Honda sponsored the contest to preserve the iconic drive-in movie theaters. All are threatened with closure in the coming months as the motion picture industry prepares to stop distributing 35 mm prints and go exclusively digital.
The upgrades will cost theaters close to $100,000. Wetzel said his tiny drive-in does not have the customer count to justify such a large investment. The Honda Project Drive-In is one way he can remain open in the coming years. But he needs to finish in the top five in the voting.
“We don’t have a clue how we are doing, but everywhere I go, people tell me they have been voting for me. If everyone is voting, the way they say they have, I believe I have a shot,” Wetzel said Tuesday. He said a total of 1,494,626 votes have been cast in the contest so far.
The contest is down to its last week, so it is important to get as many people voting as he can. He said voting ends at 11:59 p.m. on Monday.
Wetzel likes his odds in the contest. Since five projectors are being awarded and there are only 98 drive-ins entered in the contest, that means he only has a one-in-five chance of winning. The owners of another local drive-in, Twin-City in Bristol, are not competing in the contest and are planning to either sell or close the 53-year-old Bristol landmark.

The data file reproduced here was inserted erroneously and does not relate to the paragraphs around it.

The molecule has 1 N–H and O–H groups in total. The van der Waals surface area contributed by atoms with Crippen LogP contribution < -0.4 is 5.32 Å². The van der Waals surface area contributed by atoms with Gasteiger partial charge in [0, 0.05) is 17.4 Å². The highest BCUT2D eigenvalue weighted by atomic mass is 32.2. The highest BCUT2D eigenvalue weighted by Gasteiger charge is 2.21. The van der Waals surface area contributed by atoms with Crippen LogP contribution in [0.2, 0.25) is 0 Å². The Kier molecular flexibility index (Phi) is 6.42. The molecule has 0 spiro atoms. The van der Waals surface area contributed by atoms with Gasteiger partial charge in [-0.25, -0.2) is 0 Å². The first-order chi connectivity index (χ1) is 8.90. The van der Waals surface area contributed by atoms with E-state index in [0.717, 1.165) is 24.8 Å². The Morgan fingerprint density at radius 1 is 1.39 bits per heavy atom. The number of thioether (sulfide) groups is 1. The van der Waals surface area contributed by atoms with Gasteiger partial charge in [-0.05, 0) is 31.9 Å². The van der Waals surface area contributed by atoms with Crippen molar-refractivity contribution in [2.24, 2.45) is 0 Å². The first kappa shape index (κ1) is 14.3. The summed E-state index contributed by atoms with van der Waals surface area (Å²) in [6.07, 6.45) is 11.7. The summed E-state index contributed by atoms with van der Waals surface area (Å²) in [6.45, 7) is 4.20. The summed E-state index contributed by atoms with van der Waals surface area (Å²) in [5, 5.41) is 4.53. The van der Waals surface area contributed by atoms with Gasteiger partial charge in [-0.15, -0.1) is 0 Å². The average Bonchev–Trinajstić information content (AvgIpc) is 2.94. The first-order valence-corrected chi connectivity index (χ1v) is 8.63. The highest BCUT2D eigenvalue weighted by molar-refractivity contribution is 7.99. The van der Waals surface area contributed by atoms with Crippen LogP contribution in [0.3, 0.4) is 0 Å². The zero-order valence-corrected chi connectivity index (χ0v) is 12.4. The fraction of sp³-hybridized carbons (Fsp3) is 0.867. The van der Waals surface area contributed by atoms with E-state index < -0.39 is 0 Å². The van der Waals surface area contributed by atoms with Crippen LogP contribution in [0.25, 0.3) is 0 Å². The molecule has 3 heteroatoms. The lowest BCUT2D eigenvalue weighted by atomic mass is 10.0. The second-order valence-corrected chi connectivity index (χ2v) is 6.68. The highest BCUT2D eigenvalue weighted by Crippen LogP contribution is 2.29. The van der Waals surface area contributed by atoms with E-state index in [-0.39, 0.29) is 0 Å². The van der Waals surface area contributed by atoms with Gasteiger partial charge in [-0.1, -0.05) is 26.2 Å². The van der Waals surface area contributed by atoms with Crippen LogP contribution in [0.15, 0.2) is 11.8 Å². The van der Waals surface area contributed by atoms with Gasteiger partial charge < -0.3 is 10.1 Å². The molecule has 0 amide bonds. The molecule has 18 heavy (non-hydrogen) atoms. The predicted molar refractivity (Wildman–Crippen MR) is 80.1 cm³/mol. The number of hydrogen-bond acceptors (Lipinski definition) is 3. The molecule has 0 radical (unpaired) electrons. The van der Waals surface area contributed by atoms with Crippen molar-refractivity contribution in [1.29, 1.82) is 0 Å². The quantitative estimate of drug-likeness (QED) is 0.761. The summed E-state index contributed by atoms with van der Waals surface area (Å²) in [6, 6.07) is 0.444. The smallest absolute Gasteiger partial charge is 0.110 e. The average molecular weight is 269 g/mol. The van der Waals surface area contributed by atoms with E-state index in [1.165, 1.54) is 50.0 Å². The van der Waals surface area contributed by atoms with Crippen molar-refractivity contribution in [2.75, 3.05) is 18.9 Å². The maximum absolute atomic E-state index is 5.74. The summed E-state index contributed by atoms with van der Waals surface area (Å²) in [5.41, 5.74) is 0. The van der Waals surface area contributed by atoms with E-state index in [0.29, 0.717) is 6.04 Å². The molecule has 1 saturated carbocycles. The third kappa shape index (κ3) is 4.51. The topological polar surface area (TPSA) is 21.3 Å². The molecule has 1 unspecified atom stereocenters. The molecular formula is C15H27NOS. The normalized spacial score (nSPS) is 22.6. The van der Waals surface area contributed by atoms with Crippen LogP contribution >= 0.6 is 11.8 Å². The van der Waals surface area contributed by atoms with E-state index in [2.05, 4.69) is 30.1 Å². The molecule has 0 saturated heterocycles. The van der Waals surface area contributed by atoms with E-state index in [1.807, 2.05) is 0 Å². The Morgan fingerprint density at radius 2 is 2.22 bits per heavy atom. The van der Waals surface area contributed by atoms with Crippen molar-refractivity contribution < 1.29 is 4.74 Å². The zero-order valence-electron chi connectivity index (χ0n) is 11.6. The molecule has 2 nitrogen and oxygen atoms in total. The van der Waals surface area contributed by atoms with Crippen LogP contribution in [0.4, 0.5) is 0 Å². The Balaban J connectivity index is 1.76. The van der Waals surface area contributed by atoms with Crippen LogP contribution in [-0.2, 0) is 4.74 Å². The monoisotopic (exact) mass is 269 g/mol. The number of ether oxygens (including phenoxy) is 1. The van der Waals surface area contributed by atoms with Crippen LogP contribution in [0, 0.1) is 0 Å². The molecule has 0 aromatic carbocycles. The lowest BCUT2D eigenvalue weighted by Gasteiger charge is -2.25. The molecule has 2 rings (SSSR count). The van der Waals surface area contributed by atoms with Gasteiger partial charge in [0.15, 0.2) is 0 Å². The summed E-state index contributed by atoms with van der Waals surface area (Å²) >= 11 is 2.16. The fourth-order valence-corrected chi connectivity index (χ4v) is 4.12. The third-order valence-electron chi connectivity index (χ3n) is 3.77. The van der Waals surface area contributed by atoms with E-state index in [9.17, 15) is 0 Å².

The closest drive-ins that are in the contest are in Norton, Va., and Bessemer City, N.C.
Fans of the State Line can vote once a day on their computer, plus they can vote once a day by text. To vote by computer, go to http://projectdrivein.com. Text votes can be made at VOTE 48 444999.
Wetzel, who also works as a firefighter with the Elizabethton Fire Department, said he has his fellow firefighters voting.
“If I can do it, anybody can do it,” Fire Chief Barry Carrier said as he texted his vote for the day.